The air permeated with the smell of burnt wood, covering the forests in a dense mist and tinting the sun a bloody red. This was not a normal morning and the signs were unmistakable. Even without the tiny pieces of ashes flying about, we knew: the raging bush fires had not lessened over night. This meant trouble.
Make Everything New
The day before we had to reschedule everything, driving back and forth to Denmark (no, not that one in Europe) because the fires had picked up so that the highway was closed and our camp was used to host the fire fighters that were called upon from all around. The good thing was, we were safe and had time to make plans to drive around the critical areas. A whole town had to be evacuated even. We wouldn’t find ourselves in such a situation.
While we were waiting for the new itinerary, we were resting from the climb we had just done. It was excruciating! I hate stairs. Needless to say, the hike up Mount Trio had thousand of stairs. And all of them unevenly distanced. The worst! The view, as always, was worth it, but try telling me that when I am in grumpy climbing mode.
Deservedly, we feasted on strawberries, chilled out by the beach and wandered ancient forests afterwards. The forest was particularly magical in the new twilight with the ball of deep red throwing orange beams through the canopy, drawing shadows on the tingle trees that already looked like from a fairy tale. One of them was even referred to as the grandma with its many bulges, suggesting a benevolent droopy face.
Walking on Air
We were walking through the tree tops on 40m in the Valley of the Giants and down below among their feet. In the sharp razor grass, we were lucky enough to make out a quokka, indifferently scouring the floor in its search for a meal. My first quokka sight and I was over the moon! Just someone please tell me why this one didn’t have the iconic smile for which the small marsupials are known for. It also looked rather fat and bulky. I pictured them tiny and lean.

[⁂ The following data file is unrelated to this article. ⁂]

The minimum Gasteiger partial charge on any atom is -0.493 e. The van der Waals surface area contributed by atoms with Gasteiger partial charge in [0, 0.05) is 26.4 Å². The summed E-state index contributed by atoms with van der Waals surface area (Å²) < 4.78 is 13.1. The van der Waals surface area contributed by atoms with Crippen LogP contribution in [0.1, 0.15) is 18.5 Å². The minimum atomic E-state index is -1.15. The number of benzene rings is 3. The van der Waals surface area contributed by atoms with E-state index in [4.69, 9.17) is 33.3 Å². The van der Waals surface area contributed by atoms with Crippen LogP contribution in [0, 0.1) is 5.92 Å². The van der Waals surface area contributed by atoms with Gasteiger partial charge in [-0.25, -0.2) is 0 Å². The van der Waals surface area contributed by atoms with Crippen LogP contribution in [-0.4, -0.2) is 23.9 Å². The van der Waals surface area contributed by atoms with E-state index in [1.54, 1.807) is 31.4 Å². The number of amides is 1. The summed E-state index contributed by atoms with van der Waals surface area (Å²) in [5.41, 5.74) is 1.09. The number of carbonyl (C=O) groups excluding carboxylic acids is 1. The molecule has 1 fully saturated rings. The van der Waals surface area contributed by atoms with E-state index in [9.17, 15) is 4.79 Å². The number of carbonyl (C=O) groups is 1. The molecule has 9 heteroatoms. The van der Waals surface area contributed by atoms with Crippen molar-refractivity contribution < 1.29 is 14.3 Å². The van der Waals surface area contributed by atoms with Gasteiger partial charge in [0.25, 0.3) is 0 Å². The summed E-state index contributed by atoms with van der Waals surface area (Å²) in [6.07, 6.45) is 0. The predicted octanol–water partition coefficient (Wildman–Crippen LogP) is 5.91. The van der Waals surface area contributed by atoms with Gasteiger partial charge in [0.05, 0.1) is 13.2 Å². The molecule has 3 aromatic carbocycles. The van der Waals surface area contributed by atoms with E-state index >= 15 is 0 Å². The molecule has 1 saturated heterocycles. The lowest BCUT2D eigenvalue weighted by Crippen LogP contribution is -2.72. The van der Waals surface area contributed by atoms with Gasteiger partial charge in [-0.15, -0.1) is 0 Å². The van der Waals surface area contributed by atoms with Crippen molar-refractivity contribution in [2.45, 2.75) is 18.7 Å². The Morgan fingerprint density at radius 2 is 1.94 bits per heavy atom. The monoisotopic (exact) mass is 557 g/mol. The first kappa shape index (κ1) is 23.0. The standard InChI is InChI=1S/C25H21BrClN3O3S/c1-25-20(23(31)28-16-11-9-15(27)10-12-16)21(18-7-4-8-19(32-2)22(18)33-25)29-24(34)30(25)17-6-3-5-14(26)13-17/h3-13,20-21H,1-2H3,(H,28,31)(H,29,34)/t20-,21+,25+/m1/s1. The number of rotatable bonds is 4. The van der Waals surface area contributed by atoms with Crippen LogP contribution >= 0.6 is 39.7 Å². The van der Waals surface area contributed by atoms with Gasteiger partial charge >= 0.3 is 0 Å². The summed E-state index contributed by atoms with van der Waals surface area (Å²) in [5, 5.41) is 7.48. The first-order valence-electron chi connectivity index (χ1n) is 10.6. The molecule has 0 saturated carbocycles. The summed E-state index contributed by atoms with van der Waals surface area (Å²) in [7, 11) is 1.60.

After getting our fix of lovableness, we headed to our night’s camp, which was close by the beach and through an alley of twisted trees that looked absolutely marvellous underneath the canopy that shrouded our vision of the blood-red moon (again, because of the bushfires).
Then, our tour Nullarbor Traveller guide had come up with long plastic pipes and paint and we spent the evening painting makeshift didgeridoo and eating strawberry pancakes. After that, I headed out for a chilled hang out by the beach but the clouds had already come in and covered the sky in a milky grey.
On Top of the World
However, before I say goodbye to you, let me tell you about the day prior to this, when we were yet unaware of the lurking fires that would mess with our itinerary. It started out with a challenging morning climb up Frenchman’s Peak. I was surprised that it wasn’t actually that hard and more or less walked up the mountain with my Spiderman skills. I am proud to say, I was the first person to arrive by far. (Yes, there was wifi reception up there, which might have had to do with my eagerness.)
The view from up there was absolutely breathtaking and we could see far and wide into the landscape and faintly make out the coastal walk we had already done. Crazy rock formations, poking out and then smoothing down into soft slopes was how the peak appeared. Little bushes here and there and a huge cave hidden beneath the boulders.
Did we take scary looking cliff photos? Do you really need to ask this? You can bet on that! So if you ever get to Esperance, make sure you visit the National Park and all its splendor. My newest addition to my top 5 list for Australia. Definitely a sensation!
Don’t miss out on my other South and Western Australia adventures – read the full Nullarbor Traveller diary here: Part 1 (Flinders Ranges and Sand boarding), part 2 (tuna diving and koala spotting), part 3 (treeless plains), part 4 (THE kangaroo beach), part 5 (fleeing the bush fires) and part 6 (digeridoo lessons).
I would like to thank Nullarbor Traveller again for having me as a guest and showing me the Valley of the Giants and the other sights. My opinion is as always my own.